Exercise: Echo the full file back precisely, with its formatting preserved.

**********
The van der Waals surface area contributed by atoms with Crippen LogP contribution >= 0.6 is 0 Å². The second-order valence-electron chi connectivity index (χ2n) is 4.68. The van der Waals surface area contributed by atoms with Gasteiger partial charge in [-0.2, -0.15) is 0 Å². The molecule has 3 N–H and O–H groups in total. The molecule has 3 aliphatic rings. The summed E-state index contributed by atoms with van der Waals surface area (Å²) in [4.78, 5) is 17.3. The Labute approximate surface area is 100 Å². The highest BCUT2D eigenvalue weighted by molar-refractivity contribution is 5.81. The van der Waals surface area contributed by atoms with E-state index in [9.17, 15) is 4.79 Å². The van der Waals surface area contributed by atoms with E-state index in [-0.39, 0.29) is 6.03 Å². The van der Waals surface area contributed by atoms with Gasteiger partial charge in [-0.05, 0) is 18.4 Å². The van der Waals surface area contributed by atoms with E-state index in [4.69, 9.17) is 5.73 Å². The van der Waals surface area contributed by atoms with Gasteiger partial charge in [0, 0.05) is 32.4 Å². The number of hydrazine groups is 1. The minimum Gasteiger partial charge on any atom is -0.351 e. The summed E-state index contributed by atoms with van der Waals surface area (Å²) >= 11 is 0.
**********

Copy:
The van der Waals surface area contributed by atoms with Crippen LogP contribution >= 0.6 is 0 Å². The second-order valence-electron chi connectivity index (χ2n) is 4.68. The van der Waals surface area contributed by atoms with Gasteiger partial charge in [-0.2, -0.15) is 0 Å². The molecule has 3 N–H and O–H groups in total. The molecule has 3 aliphatic rings. The summed E-state index contributed by atoms with van der Waals surface area (Å²) in [4.78, 5) is 17.3. The Labute approximate surface area is 100 Å². The highest BCUT2D eigenvalue weighted by molar-refractivity contribution is 5.81. The van der Waals surface area contributed by atoms with E-state index in [9.17, 15) is 4.79 Å². The van der Waals surface area contributed by atoms with E-state index in [-0.39, 0.29) is 6.03 Å². The van der Waals surface area contributed by atoms with Gasteiger partial charge in [-0.05, 0) is 18.4 Å². The van der Waals surface area contributed by atoms with E-state index in [4.69, 9.17) is 5.73 Å². The van der Waals surface area contributed by atoms with Gasteiger partial charge in [0, 0.05) is 32.4 Å². The number of hydrazine groups is 1. The minimum Gasteiger partial charge on any atom is -0.351 e. The summed E-state index contributed by atoms with van der Waals surface area (Å²) >= 11 is 0.